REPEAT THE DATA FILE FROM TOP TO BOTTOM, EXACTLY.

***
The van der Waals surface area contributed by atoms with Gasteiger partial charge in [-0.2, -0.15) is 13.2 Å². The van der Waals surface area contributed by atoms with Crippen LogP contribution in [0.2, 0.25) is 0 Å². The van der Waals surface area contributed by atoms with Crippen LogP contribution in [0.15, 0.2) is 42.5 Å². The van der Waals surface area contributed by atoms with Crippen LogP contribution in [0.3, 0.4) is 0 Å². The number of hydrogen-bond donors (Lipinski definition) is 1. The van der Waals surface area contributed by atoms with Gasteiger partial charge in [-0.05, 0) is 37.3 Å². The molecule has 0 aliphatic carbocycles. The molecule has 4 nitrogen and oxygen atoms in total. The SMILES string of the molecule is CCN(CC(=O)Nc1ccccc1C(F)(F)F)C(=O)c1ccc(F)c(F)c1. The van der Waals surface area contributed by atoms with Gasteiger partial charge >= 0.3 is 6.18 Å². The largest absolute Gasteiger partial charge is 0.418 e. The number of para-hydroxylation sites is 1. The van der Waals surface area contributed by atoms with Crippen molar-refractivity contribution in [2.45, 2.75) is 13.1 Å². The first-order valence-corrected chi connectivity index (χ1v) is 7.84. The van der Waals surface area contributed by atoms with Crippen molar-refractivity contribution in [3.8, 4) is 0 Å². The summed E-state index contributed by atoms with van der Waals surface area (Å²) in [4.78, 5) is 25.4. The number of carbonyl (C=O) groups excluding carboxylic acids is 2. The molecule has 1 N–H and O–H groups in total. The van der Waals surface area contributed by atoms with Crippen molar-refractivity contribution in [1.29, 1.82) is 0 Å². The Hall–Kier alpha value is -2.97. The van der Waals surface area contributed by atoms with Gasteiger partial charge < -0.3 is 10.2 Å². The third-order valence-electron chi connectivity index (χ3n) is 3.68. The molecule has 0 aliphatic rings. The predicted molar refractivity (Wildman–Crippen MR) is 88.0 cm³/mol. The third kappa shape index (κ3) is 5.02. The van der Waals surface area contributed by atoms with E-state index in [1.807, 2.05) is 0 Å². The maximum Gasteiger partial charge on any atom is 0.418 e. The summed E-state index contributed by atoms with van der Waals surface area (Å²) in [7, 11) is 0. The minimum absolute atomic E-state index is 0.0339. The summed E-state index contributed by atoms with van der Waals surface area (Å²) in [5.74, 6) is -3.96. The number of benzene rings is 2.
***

The van der Waals surface area contributed by atoms with Gasteiger partial charge in [-0.2, -0.15) is 13.2 Å². The van der Waals surface area contributed by atoms with Crippen LogP contribution in [0.2, 0.25) is 0 Å². The van der Waals surface area contributed by atoms with Crippen LogP contribution in [0.15, 0.2) is 42.5 Å². The van der Waals surface area contributed by atoms with Crippen LogP contribution in [0.3, 0.4) is 0 Å². The number of hydrogen-bond donors (Lipinski definition) is 1. The van der Waals surface area contributed by atoms with Gasteiger partial charge in [-0.05, 0) is 37.3 Å². The molecule has 0 aliphatic carbocycles. The molecule has 4 nitrogen and oxygen atoms in total. The SMILES string of the molecule is CCN(CC(=O)Nc1ccccc1C(F)(F)F)C(=O)c1ccc(F)c(F)c1. The van der Waals surface area contributed by atoms with Gasteiger partial charge >= 0.3 is 6.18 Å². The largest absolute Gasteiger partial charge is 0.418 e. The number of para-hydroxylation sites is 1. The van der Waals surface area contributed by atoms with Crippen molar-refractivity contribution in [2.45, 2.75) is 13.1 Å². The first-order valence-corrected chi connectivity index (χ1v) is 7.84. The van der Waals surface area contributed by atoms with Crippen molar-refractivity contribution in [3.8, 4) is 0 Å². The summed E-state index contributed by atoms with van der Waals surface area (Å²) in [4.78, 5) is 25.4. The number of carbonyl (C=O) groups excluding carboxylic acids is 2. The molecule has 1 N–H and O–H groups in total. The van der Waals surface area contributed by atoms with Crippen molar-refractivity contribution in [1.29, 1.82) is 0 Å². The Hall–Kier alpha value is -2.97. The van der Waals surface area contributed by atoms with Gasteiger partial charge < -0.3 is 10.2 Å². The third-order valence-electron chi connectivity index (χ3n) is 3.68. The molecule has 0 aliphatic rings. The predicted molar refractivity (Wildman–Crippen MR) is 88.0 cm³/mol. The third kappa shape index (κ3) is 5.02. The van der Waals surface area contributed by atoms with E-state index in [1.807, 2.05) is 0 Å². The maximum Gasteiger partial charge on any atom is 0.418 e. The summed E-state index contributed by atoms with van der Waals surface area (Å²) in [7, 11) is 0. The minimum absolute atomic E-state index is 0.0339. The summed E-state index contributed by atoms with van der Waals surface area (Å²) in [5.74, 6) is -3.96. The number of benzene rings is 2.